Duncan Fegredo’s art is astounding throughout the series, as it is a rare instance of an artist changing his style over the course of the book not simply because he’s getting better, but as a complement to the story itself. Early on, Fegredo’s art is sketchy and full of what appears to be superfluous lines. This coincides with the time in Michael’s life during which he himself is sketchy and full of redundancy. Michael is vaguely rendered because he doesn’t know who he is, and his identity is uncertain. He wanders through a haze of life, and Fegredo’s art reflects this nicely. As Michael begins to form and take hold of an identity, Fegredo’s art becomes much tighter and clearer. He is bringing the world into focus because the characters are coming into focus, and Michael is resolving the conflicts that tear at him and keep him from becoming a fully actualized human being. It’s really interesting to gaze at the book, because in some early issues, it’s difficult to figure out what’s going on – it doesn’t help that a character like the Head is truly grotesque. That’s the point, however, and Fegredo makes it with his art as much as Milligan makes it with his writing – as long as we are conflicted over love and the truth about ourselves and our reality, we won’t be able to tell what’s going on. It takes a while for the art to shift, but if we contrast Michael in the first issue with Michael when he leaves Sandra for good in issue #4, we see that he is beginning to have more focus. Finally, by the end of the book, not only is Michael a fully drawn character (both literally and figuratively), but so are the other participants. The Enigma, even though he remains slightly mysterious, has come more into focus, and he and Michael can see each other clearly. This shift in art is deliberate (it’s mentioned in one of the letter columns) and brings some of Milligan’s points nicely to the forefront without being too obvious.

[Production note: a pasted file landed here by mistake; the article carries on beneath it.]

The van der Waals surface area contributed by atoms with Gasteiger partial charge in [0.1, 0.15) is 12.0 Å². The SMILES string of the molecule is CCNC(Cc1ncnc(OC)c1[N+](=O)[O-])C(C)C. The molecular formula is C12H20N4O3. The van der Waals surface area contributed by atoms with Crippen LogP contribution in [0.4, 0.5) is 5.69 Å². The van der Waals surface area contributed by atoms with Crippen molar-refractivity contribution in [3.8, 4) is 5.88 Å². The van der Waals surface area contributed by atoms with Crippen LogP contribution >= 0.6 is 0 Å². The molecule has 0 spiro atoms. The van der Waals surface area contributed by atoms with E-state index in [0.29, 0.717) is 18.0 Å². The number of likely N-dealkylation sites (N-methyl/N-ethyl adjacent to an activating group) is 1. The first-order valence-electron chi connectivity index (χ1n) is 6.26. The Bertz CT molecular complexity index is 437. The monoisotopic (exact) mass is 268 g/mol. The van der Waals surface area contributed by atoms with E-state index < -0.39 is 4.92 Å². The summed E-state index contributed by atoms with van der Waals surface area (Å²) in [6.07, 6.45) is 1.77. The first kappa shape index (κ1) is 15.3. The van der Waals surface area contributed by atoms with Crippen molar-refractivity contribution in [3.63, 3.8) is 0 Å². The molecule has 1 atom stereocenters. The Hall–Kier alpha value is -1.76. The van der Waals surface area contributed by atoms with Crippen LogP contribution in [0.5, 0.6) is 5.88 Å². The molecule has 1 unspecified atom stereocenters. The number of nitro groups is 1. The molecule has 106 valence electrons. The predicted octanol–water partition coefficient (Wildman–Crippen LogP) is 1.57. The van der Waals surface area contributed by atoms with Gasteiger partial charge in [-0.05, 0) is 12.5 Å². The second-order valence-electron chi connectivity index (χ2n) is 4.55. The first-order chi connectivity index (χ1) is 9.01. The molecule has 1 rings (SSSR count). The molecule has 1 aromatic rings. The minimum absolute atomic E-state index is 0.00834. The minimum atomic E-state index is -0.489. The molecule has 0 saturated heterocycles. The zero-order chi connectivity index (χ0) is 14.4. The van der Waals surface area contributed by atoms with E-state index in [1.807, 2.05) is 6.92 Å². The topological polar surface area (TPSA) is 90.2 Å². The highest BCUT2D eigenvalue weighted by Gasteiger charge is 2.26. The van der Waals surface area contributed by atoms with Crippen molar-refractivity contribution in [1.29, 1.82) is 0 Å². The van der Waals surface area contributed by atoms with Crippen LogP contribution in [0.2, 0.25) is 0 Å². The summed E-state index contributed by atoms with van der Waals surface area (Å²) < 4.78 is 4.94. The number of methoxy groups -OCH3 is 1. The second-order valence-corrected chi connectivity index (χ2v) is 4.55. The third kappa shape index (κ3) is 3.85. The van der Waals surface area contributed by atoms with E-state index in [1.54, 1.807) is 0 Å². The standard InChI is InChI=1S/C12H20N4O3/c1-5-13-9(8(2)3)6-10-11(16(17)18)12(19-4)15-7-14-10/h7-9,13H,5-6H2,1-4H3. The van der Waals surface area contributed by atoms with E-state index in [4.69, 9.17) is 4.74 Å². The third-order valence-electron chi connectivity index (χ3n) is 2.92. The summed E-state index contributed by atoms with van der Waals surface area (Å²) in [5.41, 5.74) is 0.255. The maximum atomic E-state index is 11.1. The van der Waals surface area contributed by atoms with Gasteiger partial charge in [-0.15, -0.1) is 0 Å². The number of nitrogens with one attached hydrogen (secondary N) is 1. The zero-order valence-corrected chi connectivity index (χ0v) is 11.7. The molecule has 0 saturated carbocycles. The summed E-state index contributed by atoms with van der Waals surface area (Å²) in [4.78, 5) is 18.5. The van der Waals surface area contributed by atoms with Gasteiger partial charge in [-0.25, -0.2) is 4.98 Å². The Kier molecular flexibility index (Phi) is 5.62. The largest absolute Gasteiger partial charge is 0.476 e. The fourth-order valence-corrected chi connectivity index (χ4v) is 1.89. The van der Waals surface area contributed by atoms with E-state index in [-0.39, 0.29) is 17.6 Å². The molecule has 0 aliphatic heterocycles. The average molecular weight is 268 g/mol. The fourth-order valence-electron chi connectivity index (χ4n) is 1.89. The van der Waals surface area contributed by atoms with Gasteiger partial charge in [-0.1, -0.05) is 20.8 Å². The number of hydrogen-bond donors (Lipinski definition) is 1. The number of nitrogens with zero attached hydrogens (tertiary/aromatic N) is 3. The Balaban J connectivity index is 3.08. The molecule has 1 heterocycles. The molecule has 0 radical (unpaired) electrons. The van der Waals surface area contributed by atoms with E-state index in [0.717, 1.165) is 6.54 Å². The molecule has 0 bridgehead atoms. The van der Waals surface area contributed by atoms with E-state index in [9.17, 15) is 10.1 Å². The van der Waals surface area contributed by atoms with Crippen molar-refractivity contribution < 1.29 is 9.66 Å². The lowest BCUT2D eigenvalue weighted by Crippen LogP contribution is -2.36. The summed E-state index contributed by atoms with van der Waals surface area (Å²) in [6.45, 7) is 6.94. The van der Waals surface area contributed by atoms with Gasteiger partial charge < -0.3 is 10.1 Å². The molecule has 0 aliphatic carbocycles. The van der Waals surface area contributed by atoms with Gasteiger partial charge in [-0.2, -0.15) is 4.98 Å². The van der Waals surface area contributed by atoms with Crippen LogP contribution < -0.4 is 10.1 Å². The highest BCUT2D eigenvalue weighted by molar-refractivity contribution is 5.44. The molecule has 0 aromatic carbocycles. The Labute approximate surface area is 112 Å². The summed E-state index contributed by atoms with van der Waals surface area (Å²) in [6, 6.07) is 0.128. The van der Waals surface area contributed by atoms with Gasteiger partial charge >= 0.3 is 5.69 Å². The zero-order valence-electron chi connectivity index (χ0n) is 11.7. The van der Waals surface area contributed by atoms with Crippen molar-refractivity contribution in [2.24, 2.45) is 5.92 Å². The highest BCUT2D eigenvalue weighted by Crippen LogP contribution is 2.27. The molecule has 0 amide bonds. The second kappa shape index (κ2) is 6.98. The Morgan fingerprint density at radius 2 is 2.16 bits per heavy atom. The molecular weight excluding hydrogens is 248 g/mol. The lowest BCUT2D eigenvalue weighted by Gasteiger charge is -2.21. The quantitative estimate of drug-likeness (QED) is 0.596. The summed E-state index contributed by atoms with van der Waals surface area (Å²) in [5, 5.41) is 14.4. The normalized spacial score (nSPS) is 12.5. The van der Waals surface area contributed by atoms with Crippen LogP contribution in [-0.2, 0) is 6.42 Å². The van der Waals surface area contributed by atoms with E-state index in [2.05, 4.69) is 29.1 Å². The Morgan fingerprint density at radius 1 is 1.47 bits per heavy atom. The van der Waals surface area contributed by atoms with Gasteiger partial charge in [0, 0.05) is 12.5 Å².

Enigma is a tough book to get into because it is so weird early on. I read it originally in installments, and it’s definitely better as a complete whole. DC, surprisingly enough given their short-sighted policy concerning older works, especially the early Vertigo stuff, published a trade paperback of this. It’s apparently still in print (you can find it on Amazon, for instance), and it’s well worth a look. Milligan can be one of the most interesting writers in comics, and this is a book that shows off the reasons why.
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[Well, I didn’t write about the art quite as much as I should have, but I got the important stuff in here, so way to go, 2007 me! I do apologize for the massive spoiler in the second paragraph – I honestly didn’t think it would piss anyone off, but I was completely wrong. Enigma really is a great comic, and it’s nice to see the trade is still in print, and it’s really cheap at the link below. I don’t know if it would still be an issue for younger people, as the idea of Michael “becoming” gay was dicey when it was first published and hasn’t aged particularly well, but as I noted, it’s not the most important point in the book, and Milligan uses that odd conceit very well. Anyway, it’s keen. When Milligan is on, he’s really on!]